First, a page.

Opening words:

To Follow…

Plot summary:

In a small town in the heart of India, a young girl, barely alive, is found in a sprawling home where thirteen people lie dead. The girl has been beaten and abused. She is held in the local prison, awaiting interrogation for the murders that the local police believe she has committed.
But an unconventional visiting social worker, Simran Singh, is convinced of her innocence and attempts to break through the girl's mute trance to find out what happened that terrible night.
As she slowly uncovers the truth, Simran realises that she is caught in the middle of a terrifying reality where the unwanted female offspring of families are routinely disposed of.

What I thought:

This was a short and very readable book. It was centred around the mass murder of a family in a society that greatly valued males over females. The chief suspect is the young daughter from the murdered family and it explores her role in the deaths and her place in society.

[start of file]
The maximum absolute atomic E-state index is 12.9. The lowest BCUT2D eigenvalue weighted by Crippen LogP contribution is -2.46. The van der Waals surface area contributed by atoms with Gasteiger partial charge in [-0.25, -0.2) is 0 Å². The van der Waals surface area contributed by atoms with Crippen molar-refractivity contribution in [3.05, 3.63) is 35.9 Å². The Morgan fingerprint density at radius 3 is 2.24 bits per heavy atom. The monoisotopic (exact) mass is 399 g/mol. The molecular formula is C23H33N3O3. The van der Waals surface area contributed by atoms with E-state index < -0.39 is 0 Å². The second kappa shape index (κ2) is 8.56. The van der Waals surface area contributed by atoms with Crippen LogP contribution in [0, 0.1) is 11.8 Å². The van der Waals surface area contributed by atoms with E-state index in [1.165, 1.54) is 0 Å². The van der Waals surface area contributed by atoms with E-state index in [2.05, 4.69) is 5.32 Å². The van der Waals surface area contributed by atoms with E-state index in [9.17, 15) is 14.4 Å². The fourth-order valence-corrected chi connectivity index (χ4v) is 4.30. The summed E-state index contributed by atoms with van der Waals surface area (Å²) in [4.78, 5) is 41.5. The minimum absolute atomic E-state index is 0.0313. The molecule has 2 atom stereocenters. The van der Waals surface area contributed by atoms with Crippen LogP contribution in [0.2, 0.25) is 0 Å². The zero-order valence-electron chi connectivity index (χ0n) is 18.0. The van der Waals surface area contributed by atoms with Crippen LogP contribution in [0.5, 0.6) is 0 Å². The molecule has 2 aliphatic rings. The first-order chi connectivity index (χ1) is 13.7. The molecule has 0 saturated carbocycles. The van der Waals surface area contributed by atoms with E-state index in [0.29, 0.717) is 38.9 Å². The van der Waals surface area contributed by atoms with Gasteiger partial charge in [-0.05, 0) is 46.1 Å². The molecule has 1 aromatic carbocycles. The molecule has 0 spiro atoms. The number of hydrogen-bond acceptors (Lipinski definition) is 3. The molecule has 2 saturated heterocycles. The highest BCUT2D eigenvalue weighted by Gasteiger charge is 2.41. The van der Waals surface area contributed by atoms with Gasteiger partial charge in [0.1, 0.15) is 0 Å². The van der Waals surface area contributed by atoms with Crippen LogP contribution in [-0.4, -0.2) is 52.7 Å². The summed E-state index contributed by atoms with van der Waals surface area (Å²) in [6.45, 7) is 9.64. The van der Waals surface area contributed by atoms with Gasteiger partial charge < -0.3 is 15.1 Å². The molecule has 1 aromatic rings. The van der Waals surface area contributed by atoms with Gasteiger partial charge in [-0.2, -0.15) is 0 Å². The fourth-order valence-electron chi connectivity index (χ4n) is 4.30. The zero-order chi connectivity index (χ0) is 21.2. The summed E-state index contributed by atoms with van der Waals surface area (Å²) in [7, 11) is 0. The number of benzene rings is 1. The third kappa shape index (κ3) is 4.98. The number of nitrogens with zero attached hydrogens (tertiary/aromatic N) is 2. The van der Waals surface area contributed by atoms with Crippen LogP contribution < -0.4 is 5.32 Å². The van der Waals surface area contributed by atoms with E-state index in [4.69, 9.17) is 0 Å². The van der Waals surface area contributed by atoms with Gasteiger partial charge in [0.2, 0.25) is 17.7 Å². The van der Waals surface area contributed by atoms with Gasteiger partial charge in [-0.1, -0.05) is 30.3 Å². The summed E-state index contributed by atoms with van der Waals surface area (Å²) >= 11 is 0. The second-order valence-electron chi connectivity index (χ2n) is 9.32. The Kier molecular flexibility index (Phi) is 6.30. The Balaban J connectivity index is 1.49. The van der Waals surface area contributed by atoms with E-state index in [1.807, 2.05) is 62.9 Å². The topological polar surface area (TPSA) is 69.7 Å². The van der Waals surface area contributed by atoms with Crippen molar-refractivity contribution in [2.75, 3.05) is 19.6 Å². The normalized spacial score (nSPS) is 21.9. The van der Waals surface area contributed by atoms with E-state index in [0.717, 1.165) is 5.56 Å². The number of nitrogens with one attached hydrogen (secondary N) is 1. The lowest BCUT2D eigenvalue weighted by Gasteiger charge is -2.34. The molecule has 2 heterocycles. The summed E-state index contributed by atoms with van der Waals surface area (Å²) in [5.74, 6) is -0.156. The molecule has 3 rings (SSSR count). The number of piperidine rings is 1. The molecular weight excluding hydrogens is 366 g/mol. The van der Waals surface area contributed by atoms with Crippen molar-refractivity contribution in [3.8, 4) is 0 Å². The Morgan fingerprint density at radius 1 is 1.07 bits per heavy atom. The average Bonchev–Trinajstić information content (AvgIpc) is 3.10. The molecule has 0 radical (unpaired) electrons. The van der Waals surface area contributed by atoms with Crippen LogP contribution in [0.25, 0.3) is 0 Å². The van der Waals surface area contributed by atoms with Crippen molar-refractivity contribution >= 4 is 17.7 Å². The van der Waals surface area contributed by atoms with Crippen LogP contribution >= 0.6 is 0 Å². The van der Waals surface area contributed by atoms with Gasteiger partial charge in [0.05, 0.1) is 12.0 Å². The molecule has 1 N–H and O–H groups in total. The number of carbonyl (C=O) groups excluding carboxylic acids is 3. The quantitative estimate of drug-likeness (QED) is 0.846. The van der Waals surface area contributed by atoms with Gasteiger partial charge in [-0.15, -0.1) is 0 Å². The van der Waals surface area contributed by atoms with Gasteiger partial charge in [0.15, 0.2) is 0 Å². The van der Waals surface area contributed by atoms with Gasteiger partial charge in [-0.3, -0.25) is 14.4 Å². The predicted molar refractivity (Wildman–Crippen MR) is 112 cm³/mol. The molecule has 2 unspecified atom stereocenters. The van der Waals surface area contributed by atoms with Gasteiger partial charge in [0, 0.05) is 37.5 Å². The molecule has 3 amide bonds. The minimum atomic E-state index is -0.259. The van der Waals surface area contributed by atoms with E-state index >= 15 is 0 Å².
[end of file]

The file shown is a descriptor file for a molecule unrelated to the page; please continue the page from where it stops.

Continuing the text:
It was a good read, although I think with a Western mind it is perhaps hard to understand how a society could operate such an anti-female society. But this book is based on reality and is therefore an eye-opening read.

Tuesday, 30 November 2010

The Hand That First Held Mine

Title: The Hand That First Held Mine

Author: Maggie O’Farrell

Number of pages: 341

Started: 24 November 2010

Finished: 30 November 2010

Opening words:

Listen. The trees in this story are stirring, trembling, readjusting themselves. A breeze is coming in gusts off the sea, and it is almost as if the trees know, in their restlessness, in their head-tossing impatience, that something is about to happen.